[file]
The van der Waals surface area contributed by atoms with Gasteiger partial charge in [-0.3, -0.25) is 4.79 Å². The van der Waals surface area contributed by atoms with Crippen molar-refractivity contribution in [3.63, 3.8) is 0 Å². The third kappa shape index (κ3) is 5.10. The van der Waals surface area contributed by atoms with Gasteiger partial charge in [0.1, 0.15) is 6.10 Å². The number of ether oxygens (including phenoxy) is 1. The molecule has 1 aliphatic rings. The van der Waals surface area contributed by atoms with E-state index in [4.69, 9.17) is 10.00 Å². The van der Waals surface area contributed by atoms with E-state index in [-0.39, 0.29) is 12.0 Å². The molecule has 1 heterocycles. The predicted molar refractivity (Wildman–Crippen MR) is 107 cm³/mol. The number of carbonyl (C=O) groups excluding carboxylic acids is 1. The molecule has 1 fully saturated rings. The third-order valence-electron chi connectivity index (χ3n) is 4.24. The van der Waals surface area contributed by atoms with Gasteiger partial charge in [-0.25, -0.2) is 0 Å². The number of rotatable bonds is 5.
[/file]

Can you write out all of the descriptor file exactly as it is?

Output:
The van der Waals surface area contributed by atoms with Gasteiger partial charge in [-0.3, -0.25) is 4.79 Å². The van der Waals surface area contributed by atoms with Crippen molar-refractivity contribution in [3.63, 3.8) is 0 Å². The third kappa shape index (κ3) is 5.10. The van der Waals surface area contributed by atoms with Gasteiger partial charge in [0.1, 0.15) is 6.10 Å². The number of ether oxygens (including phenoxy) is 1. The molecule has 1 aliphatic rings. The van der Waals surface area contributed by atoms with E-state index in [4.69, 9.17) is 10.00 Å². The van der Waals surface area contributed by atoms with E-state index in [-0.39, 0.29) is 12.0 Å². The molecule has 1 heterocycles. The predicted molar refractivity (Wildman–Crippen MR) is 107 cm³/mol. The number of carbonyl (C=O) groups excluding carboxylic acids is 1. The molecule has 1 fully saturated rings. The third-order valence-electron chi connectivity index (χ3n) is 4.24. The van der Waals surface area contributed by atoms with Gasteiger partial charge in [-0.25, -0.2) is 0 Å². The number of rotatable bonds is 5.